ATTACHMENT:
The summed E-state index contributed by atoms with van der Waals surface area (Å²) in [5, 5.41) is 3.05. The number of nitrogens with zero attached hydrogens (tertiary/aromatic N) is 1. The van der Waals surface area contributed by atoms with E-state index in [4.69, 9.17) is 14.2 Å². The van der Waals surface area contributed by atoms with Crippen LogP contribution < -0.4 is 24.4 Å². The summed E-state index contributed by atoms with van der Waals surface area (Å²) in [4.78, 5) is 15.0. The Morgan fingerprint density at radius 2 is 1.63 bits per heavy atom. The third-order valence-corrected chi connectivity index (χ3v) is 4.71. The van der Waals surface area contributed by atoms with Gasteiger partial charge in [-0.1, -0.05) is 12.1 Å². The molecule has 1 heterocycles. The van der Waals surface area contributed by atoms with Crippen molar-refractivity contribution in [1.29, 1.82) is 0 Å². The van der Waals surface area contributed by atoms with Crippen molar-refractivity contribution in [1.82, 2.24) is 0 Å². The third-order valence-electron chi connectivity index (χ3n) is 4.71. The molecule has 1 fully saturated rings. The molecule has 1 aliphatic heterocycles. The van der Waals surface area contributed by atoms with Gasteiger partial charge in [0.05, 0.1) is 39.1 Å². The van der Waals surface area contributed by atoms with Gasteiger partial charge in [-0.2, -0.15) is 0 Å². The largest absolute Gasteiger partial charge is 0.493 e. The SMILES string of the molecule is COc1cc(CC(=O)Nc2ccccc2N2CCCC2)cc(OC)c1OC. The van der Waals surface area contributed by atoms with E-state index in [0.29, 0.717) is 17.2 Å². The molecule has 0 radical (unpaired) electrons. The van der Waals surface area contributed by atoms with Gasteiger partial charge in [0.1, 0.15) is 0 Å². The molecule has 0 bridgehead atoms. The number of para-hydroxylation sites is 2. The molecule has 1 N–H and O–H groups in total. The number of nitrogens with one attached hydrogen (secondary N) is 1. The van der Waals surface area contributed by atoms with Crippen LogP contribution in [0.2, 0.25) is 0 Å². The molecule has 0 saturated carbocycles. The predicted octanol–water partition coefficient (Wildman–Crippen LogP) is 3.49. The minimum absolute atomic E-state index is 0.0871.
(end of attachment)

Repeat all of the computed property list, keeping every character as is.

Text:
The summed E-state index contributed by atoms with van der Waals surface area (Å²) in [5, 5.41) is 3.05. The number of nitrogens with zero attached hydrogens (tertiary/aromatic N) is 1. The van der Waals surface area contributed by atoms with E-state index in [4.69, 9.17) is 14.2 Å². The van der Waals surface area contributed by atoms with Crippen LogP contribution < -0.4 is 24.4 Å². The summed E-state index contributed by atoms with van der Waals surface area (Å²) in [4.78, 5) is 15.0. The Morgan fingerprint density at radius 2 is 1.63 bits per heavy atom. The third-order valence-corrected chi connectivity index (χ3v) is 4.71. The van der Waals surface area contributed by atoms with Gasteiger partial charge in [-0.1, -0.05) is 12.1 Å². The molecule has 1 heterocycles. The van der Waals surface area contributed by atoms with Crippen molar-refractivity contribution in [1.29, 1.82) is 0 Å². The van der Waals surface area contributed by atoms with Crippen molar-refractivity contribution in [1.82, 2.24) is 0 Å². The third-order valence-electron chi connectivity index (χ3n) is 4.71. The molecule has 1 fully saturated rings. The molecule has 1 aliphatic heterocycles. The van der Waals surface area contributed by atoms with Gasteiger partial charge in [0.05, 0.1) is 39.1 Å². The van der Waals surface area contributed by atoms with Gasteiger partial charge in [-0.2, -0.15) is 0 Å². The largest absolute Gasteiger partial charge is 0.493 e. The SMILES string of the molecule is COc1cc(CC(=O)Nc2ccccc2N2CCCC2)cc(OC)c1OC. The van der Waals surface area contributed by atoms with E-state index in [0.29, 0.717) is 17.2 Å². The molecule has 0 radical (unpaired) electrons. The van der Waals surface area contributed by atoms with Gasteiger partial charge in [0.1, 0.15) is 0 Å². The molecule has 0 bridgehead atoms. The number of para-hydroxylation sites is 2. The molecule has 1 N–H and O–H groups in total. The number of nitrogens with one attached hydrogen (secondary N) is 1. The van der Waals surface area contributed by atoms with Crippen LogP contribution in [0.2, 0.25) is 0 Å². The molecule has 0 saturated carbocycles. The predicted octanol–water partition coefficient (Wildman–Crippen LogP) is 3.49. The minimum absolute atomic E-state index is 0.0871.